Moldy sweetclover poisoning

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Moldy Sweetclover Poisoning

Sweetclover (Melilotus officinalis) is a sweet-smelling, erect, annual or biennial herb that is native to Europe and Asia. It was cultivated as a forage crop and is now distributed throughout North America and Europe.

Under certain conditions, sweetclover can become toxic. Sweetclover contains a chemical called coumarol, which is normally nontoxic; however, if it becomes moldy, it causes coumarol to convert into dioumarol---which is toxic. This was first discovered in the 1940s, when cattle kept getting poisoned and dying from ingesting sweetclover silage and hay that had gone moldy. It was this discover that lead to the production of Warfarin, the first anticoagulant rodenticide put on the market. Besides poisoning rodents, Warfarin is also used in modern day medicine, as an anticoagulant (blood thinner).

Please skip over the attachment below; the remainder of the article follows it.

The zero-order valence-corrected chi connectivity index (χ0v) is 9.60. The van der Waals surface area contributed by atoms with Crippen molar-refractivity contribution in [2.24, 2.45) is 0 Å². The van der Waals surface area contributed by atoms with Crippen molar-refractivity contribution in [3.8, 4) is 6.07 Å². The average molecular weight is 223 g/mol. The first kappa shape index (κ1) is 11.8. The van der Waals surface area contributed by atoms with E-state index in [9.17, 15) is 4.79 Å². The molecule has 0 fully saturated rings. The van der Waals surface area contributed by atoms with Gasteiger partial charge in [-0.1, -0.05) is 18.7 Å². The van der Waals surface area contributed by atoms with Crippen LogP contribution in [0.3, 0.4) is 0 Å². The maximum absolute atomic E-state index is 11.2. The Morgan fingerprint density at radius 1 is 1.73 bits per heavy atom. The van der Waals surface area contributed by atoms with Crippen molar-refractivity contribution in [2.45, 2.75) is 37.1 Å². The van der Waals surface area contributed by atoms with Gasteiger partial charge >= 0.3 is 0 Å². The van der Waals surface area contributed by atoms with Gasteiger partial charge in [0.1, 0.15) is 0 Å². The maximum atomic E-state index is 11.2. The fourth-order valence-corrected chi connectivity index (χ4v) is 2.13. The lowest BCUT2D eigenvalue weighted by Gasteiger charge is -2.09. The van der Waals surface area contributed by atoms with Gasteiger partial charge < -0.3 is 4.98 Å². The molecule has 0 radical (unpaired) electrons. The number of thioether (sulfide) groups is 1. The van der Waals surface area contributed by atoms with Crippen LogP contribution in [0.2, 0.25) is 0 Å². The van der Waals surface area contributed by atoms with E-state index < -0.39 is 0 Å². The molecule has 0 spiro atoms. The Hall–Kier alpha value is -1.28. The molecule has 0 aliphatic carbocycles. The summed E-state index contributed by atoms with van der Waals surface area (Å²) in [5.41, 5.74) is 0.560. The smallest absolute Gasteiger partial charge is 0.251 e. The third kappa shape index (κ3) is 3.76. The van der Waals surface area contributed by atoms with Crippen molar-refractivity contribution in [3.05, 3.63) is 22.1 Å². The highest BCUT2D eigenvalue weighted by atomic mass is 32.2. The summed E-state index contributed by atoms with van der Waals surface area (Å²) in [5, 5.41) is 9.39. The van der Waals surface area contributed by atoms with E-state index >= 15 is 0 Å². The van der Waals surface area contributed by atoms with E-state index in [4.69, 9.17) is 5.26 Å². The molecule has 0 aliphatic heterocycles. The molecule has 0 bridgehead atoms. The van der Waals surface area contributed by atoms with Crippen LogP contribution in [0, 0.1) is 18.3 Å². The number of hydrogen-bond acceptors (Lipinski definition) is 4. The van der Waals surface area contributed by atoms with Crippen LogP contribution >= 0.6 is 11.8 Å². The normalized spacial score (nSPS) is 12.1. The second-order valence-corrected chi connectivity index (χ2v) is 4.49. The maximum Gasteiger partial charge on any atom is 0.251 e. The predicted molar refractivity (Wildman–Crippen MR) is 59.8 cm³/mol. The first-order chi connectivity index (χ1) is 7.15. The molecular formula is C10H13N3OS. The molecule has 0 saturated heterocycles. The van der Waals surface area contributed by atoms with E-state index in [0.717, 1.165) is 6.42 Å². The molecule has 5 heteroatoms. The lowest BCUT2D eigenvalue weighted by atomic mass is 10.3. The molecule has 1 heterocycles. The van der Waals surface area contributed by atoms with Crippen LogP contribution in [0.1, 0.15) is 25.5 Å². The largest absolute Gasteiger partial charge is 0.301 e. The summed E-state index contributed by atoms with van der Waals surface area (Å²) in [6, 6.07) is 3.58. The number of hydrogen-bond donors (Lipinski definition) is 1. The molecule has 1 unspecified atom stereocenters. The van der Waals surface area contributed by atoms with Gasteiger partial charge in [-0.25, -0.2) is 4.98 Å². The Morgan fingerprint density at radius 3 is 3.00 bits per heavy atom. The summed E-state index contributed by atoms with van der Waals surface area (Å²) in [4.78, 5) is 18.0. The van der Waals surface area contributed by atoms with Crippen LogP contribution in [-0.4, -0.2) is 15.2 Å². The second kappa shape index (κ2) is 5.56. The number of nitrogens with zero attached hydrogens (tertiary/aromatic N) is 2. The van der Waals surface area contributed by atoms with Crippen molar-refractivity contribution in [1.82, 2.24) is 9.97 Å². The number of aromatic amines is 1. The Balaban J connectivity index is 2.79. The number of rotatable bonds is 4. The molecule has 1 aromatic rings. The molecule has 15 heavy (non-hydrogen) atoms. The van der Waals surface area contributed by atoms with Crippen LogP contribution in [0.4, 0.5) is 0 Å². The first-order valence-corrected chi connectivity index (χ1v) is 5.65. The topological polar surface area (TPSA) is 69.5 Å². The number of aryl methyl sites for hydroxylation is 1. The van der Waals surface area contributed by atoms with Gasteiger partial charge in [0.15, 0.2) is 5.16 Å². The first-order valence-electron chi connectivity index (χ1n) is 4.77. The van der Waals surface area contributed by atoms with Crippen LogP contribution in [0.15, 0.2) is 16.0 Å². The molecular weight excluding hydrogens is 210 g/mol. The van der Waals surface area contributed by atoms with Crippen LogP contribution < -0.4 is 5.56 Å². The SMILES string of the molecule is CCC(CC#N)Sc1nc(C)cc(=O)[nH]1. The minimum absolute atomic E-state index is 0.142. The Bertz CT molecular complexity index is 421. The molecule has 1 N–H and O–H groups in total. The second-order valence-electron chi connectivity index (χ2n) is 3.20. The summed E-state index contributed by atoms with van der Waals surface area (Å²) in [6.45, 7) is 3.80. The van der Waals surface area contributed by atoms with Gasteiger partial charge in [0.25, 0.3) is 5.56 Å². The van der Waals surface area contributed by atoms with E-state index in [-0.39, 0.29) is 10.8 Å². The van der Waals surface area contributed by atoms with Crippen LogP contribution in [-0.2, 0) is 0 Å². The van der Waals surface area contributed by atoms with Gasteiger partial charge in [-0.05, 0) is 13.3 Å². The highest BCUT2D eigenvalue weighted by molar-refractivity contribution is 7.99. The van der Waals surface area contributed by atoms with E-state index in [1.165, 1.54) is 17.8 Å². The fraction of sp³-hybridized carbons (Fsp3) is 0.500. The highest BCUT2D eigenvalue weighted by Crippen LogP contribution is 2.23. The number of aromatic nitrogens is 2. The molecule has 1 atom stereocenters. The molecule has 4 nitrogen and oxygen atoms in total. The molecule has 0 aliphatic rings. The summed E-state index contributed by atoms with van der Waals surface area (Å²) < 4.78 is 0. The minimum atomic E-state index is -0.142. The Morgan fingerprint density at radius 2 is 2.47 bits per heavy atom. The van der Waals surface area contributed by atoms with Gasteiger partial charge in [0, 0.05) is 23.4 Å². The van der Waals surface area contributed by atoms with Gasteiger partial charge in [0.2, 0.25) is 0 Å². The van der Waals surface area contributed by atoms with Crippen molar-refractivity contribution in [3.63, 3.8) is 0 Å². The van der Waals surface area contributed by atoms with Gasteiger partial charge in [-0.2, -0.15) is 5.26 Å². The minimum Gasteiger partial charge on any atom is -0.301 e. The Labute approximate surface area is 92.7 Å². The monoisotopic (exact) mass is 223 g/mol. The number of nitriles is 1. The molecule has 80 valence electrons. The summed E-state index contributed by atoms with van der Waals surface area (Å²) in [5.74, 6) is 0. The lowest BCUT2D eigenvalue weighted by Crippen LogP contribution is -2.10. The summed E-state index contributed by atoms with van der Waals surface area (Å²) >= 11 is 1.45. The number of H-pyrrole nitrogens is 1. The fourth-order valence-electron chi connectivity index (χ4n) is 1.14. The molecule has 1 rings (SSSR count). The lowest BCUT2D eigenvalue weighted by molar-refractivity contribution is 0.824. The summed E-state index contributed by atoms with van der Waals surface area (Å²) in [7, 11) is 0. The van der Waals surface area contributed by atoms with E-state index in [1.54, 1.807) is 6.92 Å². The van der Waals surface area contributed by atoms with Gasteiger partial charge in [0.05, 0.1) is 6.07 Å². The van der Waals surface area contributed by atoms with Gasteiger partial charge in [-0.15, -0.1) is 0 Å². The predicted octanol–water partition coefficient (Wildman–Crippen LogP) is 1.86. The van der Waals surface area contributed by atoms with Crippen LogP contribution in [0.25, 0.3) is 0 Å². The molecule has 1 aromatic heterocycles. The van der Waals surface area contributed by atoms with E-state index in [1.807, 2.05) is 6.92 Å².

If moldy sweetclover is eaten by horses, it can prevent normal blood clotting, resulting in hemorrhages and blood abnormalities such as severe hemorrhaging (bleeding), which is often internal. If eaten by pregnant mares, the toxin can cross with the placenta, adversely affecting the newborn foals and resulting in fetal re-absorption, stillbirths, or neonatal deaths.
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Risk Factors

  • Feeding horses sweet clover hay or leading them graze on pastures containing these plants.

Seasonality

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